- "Young Merinos"
Most Vermonters acquainted with Rokeby Museum in Ferrisburgh probably associate it with the Underground Railroad. The main display at the historic site celebrates its 19th-century status as a way station for fugitive slaves heading for Canada and freedom before and during the Civil War.
But Rokeby was, first of all, a working farm during its 192 years as the property of the Quaker Robinson family. Day-to-day life for most of that time was devoid of drama and low on high moral purpose; the Robinsons and their hired help focused on the taxing tasks of shearing sheep, churning butter, tending crops and making hay.
None of those chores appealed to Rowland Evans Robinson. Born at Rokeby in 1833, he was a romantic with the dreaminess of an artist, not the grit of a farmer. He fled the farm at age 25 in hopes of making his mark as an artist in New York City.
But urban life turned out not to appeal to Robinson, either. He returned to Rokeby's flocks of Merinos — perhaps sheepishly? — after a year of unsuccessfully seeking suitable commissions in the New York art world.
Eventually, Robinson found an unlikely art market in regional agricultural publications, for which he drew vignettes of farm life. Nearly 40 of the framed drawings, along with a few engravings made from them, are on view at Rokeby Museum's exhibition gallery through October 25.
"Ironically," writes museum director Jane Williamson of Robinson in an introduction to the show, "the most successful years of his career were spent drawing scenes of the very farm work he hoped to escape."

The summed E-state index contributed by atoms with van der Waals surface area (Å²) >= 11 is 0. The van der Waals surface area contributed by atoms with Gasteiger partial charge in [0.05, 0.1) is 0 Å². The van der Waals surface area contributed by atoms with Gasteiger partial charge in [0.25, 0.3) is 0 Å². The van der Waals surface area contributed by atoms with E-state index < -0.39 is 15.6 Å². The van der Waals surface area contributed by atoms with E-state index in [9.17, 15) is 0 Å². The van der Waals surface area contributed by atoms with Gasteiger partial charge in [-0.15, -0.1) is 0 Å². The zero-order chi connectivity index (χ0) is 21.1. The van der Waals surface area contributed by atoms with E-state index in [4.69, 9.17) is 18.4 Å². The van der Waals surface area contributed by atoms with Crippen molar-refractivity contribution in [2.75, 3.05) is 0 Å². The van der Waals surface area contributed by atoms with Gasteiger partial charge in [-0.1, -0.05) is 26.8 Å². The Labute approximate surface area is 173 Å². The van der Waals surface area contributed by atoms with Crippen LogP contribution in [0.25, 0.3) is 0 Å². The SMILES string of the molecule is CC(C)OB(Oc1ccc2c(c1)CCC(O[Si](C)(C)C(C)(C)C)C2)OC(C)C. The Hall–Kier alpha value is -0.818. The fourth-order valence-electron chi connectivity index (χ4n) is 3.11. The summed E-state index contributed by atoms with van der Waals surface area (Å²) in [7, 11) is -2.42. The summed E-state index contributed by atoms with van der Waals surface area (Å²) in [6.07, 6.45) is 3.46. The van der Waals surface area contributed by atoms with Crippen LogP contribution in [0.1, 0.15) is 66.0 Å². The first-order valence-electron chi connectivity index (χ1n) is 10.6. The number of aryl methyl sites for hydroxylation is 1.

- "The Open Gangway"
Interspersed with Robinson's compositions, the show features some of the implements the Rokeby has preserved as part of its collection. A ladder for picking apples, hand clippers for shearing sheep and a wooden butter churn are among the objects displayed amid Robinson's drawings of workers who used them.
The artist wielded pen and pencil in a similarly workmanlike way. Robinson was no Rembrandt, but he got the job done with serviceable depictions of farmhands, animals and a rural landscape rendered largely treeless by the grazing of hundreds of sheep and cows.
In one of the best sheets in the show, Robinson departs from his earnest naturalism to sketch himself in caricature form. Bearded, bellowing and wearing a top hat, the artist vents his frustration with orchard pests in a drawing titled "St. Rowland Banishing Worms from Vermont."
Although Robinson was mostly self-taught, he did study with an engraver in Burlington in his youth and took art classes in New York, to which he returned in 1867 for an extended stay. He found work there as a cartoonist while also having his drawings of Rokeby published in the American Agriculturalist and Moore's Rural New Yorker.
A cruel fate overtook the artist in middle age: failing eyesight. Unable to draw but undaunted by his disability, he embarked on a second career as a writer. Robinson proved far more successful with words than with images. His stories, set in a fictional hill town he called Danvis, made him one of the most popular authors of 19th-century Vermont before his death in 1900.
Robinson's ambivalence regarding Rokeby — he was enamored of the beauty of the setting, yet disdainful of the grind of farm life — is vividly expressed in his annotation to a drawing of calves. He refers to them as "those soft-eyed, sleek-coated, beautiful idiots."
Rokeby Museum recently published a modest 48-page book that covers the same period as the exhibit: Farming & Feasting With the Robinsons. It features Rowland Evans Robinson's drawings, essays by Vermont author Jesse Natha, an introduction by Williamson and even a few recipes. Eating local may be all the rage now, writes Williamson, but not so long ago, it was the only way. Among the museum's massive collection are "letters and household records detailing the family's ways of farming, preserving and eating."
The exhibit and the book provide insights into how one Vermont family survived — on food and art — in the late 1800s.